BJP: Some of the images show more hopeful moments such as the family in a hotel. What does including images like this do in the story?
PvA: There was an enormous feeling of relief after crossing into Austria. It had been a tough and exhausting journey with a number of hiccups along the way and everyone was desperate for a clean bed and a shower. The West always seems to be searching for a triumphant collective narrative about our own exceptionalism, instead of seeing ourselves in others, and taking stock of how our own political decisions enormously contributed to this mess in the first place. I love journalism, but it often seems to be more of a de-contextualized litany of horrors than a thoughtful and self-critical analysis.
BJP: You also have some images of another family – why did you want to create a second story?
PvA: We had met them at the pension in Kos, but they decided to try their luck with fake documents. We stayed in touch with them because we liked them tremendously and I have a particular fondness for her 14-year old brother, Yussef, who reminds me a lot of myself at that age.
BJP: Did you encounter any other photographers?
PvA: We encountered a huge number in Tovarnik, Croatia on the first day the Croatian border was open, after Hungary had shut down their crossing. The day was miserably hot and confusing, and many of the refugees quickly tired of cameras in their faces. They generally remained polite though, more polite than some of the photographers who clearly saw the refugees as pictures rather than people.
BJP: Did you encounter any problems shooting the people making their way along this route?
PvA: There were always plenty of people that didn’t want to be photographed. I’d try and respect their wishes and apologise.
BJP: What was your impression of these peoples’ plight?
PvA: No one leaves their home with their children to risk a dangerous crossing and a new life in a country where they can’t speak the language if they have other options. I felt a huge sadness that a great country like Syria could dissolve into such horror and a huge anger at my own country for creating many of the factors that directly led to this chaos. I felt a more general anger at the course of the last 100 years and the exploitation that Syria has faced both internally and externally since the fall of the Ottoman empire. Alia is very passionate and knowledgeable about this history and traveling with her was a powerful and sobering history lesson.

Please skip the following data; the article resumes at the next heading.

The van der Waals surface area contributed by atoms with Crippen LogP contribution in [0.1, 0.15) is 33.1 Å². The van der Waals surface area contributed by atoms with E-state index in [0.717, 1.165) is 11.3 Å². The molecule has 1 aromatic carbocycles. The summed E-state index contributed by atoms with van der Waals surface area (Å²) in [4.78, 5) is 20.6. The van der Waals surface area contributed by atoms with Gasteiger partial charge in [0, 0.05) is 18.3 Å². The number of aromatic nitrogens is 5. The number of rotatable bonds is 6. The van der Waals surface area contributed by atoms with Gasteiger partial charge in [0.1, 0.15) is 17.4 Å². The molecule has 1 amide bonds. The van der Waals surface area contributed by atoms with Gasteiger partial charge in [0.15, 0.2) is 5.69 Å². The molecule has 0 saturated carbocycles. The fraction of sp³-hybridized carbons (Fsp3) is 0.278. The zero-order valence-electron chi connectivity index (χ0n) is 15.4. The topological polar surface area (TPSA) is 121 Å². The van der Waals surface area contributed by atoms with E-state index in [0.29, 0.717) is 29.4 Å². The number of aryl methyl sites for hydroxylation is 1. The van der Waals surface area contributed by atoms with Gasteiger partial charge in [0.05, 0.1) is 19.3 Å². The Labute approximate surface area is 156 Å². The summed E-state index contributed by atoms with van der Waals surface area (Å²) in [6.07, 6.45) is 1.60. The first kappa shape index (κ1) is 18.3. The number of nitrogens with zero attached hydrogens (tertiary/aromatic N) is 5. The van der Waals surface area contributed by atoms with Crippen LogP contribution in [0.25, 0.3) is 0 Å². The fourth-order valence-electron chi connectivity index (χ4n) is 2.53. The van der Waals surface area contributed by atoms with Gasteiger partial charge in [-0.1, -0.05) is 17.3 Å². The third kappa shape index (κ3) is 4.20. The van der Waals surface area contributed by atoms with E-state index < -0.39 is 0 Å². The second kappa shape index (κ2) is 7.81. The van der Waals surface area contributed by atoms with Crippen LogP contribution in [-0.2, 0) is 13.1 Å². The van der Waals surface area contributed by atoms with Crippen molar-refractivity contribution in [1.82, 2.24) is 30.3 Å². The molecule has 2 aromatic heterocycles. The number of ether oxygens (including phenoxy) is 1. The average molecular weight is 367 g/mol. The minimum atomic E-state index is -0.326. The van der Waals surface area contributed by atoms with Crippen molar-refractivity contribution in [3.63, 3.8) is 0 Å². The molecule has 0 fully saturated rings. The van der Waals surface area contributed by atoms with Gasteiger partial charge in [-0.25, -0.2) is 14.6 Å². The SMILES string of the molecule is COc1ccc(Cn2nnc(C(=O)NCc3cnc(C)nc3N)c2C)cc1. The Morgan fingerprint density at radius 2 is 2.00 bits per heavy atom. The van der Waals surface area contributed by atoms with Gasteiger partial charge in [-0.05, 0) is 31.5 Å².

BJP: How long did you shoot along this route for, and do you intend to keep going?
PvA: I think about three weeks. We followed up with everyone in March (they are now scattered across Sweden, Holland and Germany) and hope and intend to keep following their story for years. The refugee trail is only the first chapter of their story. Hopefully we follow this story for years to come.
Buzzing at the Sill by Peter van Agtmael, the sequel to his award-winning photobook Disco Night Sept. 11, will be published by Kehrer this Autumn. Find out more here, and see more of Peter’s photography here.